Something that didn’t seem to exist when I did GCSE and A-level English Lit, is the “compare and contrast” question. This currently seems to form a staple of my children’s essay writing experience, ie taking two authors/books with a tenuous link and sitting there stumped for hours working out how to segue them into one seamless commentary.
I thought about this over the last two weeks, when I found myself reading The Wind-Up Bird Chronicle by Haruki Murakami and then A Little Life by Hanya Yanagihara.
Both were very long books (not unusual in publishing these days), and both had scenes in that I found too horrific to read to the end (quite unusual for me).
I can see why A Little Life divided critics. It’s the story of 4 friends, from college age to middle age, focusing on one character in particular, Jude St Francis.
The opening is a bit slow; the four friends start out rather devoid of individual characteristics, and it is only slowly that we learn that Willem has a brother who died in childhood, and that something awful has happened to Jude in the past, from his physical and mental scars.
Once it gets going, the tension as Jude’s story is skilfully handled. The slow revelations of his back story are almost unbearable. Also, the story moves to focus on Jude’s struggle to live a normal life, and the extent to which his refusal to completely do so affect those who love him.
When I was fourteen, I read Deborah Moggach’s Porky, about a girl who is sexually abused by her father, and the terrible consequences it has on her ability to form intimate relationships as an adult. I remember thinking, “Why is she behaving like that? Why can’t she just do X? Everything would be OK if she did that.”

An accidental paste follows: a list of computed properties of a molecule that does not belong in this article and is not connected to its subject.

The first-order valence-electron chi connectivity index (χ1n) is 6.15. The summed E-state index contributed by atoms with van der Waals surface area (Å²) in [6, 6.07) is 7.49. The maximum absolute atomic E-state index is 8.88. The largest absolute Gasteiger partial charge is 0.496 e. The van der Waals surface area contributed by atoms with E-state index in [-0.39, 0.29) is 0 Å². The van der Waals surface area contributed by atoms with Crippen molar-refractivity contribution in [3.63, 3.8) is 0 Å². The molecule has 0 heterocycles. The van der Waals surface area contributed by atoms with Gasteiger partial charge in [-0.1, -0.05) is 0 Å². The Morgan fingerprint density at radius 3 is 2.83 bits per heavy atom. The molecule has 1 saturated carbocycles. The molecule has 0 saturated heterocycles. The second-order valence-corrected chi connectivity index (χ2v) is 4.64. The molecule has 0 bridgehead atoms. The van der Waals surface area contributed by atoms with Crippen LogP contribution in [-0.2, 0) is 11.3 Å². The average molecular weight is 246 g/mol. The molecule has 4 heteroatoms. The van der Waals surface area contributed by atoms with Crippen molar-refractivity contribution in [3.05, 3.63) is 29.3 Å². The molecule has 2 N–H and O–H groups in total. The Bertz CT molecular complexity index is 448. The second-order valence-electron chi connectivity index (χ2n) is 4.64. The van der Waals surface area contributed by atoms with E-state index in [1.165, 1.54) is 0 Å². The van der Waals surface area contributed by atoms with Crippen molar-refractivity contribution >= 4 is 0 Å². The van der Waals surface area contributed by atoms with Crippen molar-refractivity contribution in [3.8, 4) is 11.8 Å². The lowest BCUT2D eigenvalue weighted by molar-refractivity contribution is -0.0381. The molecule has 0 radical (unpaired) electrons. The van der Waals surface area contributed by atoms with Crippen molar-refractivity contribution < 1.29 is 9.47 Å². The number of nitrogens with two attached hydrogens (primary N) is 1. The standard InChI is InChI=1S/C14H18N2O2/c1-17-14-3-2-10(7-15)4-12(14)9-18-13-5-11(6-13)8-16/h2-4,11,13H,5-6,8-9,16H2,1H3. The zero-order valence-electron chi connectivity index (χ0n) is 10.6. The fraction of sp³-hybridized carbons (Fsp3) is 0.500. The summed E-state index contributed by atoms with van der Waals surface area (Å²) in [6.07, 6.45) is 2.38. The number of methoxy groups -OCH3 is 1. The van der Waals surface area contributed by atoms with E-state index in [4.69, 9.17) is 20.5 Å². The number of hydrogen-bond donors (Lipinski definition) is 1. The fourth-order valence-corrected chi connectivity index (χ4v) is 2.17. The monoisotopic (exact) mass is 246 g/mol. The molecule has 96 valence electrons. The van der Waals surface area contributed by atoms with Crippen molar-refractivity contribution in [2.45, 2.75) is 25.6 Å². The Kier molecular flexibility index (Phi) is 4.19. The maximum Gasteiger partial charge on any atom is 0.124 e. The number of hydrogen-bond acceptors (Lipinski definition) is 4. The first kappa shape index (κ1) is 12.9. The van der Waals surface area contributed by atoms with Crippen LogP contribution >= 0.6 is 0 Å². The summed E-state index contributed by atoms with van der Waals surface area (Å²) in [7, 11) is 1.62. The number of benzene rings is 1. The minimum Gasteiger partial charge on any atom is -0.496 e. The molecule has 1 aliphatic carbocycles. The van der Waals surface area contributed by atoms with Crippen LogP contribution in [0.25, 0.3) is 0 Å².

I imagine that says something about one’s perception of how easy it is to change when one is young. Would it have been easier for me to change myself at that age, or did I just think it would be, because I hadn’t experienced the difficulty of trying to break habits?
So I would disagree with what The New Statesman had to say about A Little Life, which was:
“Although it is not the job of fiction to educate, it is odd to foreground such extreme subject matter without wanting to say something new about it. And it is odd to read such an in-depth treatment of it and come away thinking: well, yeah, obviously.”
There was amazing tension in the question of whether those who loved Jude would ultimately be able to accept him, and as well as being more moved by the depiction of Jude’s abuse than almost any other book I have read, I was also moved by the struggles of those around Jude when they realised that they could not heal him as they thought he deserved to be healed. I would say that this, in an age where every television programme is either written or edited to portray a positive “journey” counts as “something new,” or at least as a timely reminder.
I did, however, find two things about A Little Life very frustrating. Firstly, it was unnecessarily long, with people meandering around doing utterly banal everyday things. There was also too much repetitive and interminable piledriving home about what various people were thinking and feeling.
Also, after the big reveal about the culmination of Jude’s backstory, which ironically I couldn’t read, I rather lost interest in the book. There was a noticeable lack of the character development you would expect to occur naturalistically over thirty odd years of the characters’ lives. More fundamentally, I do like a traditional end to a story ie for all the decisions a character has made over their destiny to lead to a revelation, which is not the same as a solution or a healing, about themselves. There was no revelation, and the events seemed to peter out into a series of happenings, leaking direction and purpose as they went.
Thank you to all of you who recommended Murakami books for me :-)
Following my underwhelmed reading of Hardboiled Wonderland and The End of the World, I found The Wind-Up Bird Chronicle much more satisfying because of the stronger “real” strand that ran alongside the surreal/fantasy strand. Again, this was a book that was too long, although its problem was that it took a while to get going rather than going on too long. It’s the story of Toru Okada, whose wife disappears, and his quest to get her back, which involves him meeting an oddball cast of characters along the way, and his encounters with various dangers and downright unpleasantness.
The straightforward narrative, which strangely had a similar theme to A Little Life, was essentially very simple, but made more mysterious and lyrical by the surreal quest. I found that this made it a bit of an inside-out story, which, for those of you who know what happens in it, is not an idle comparison.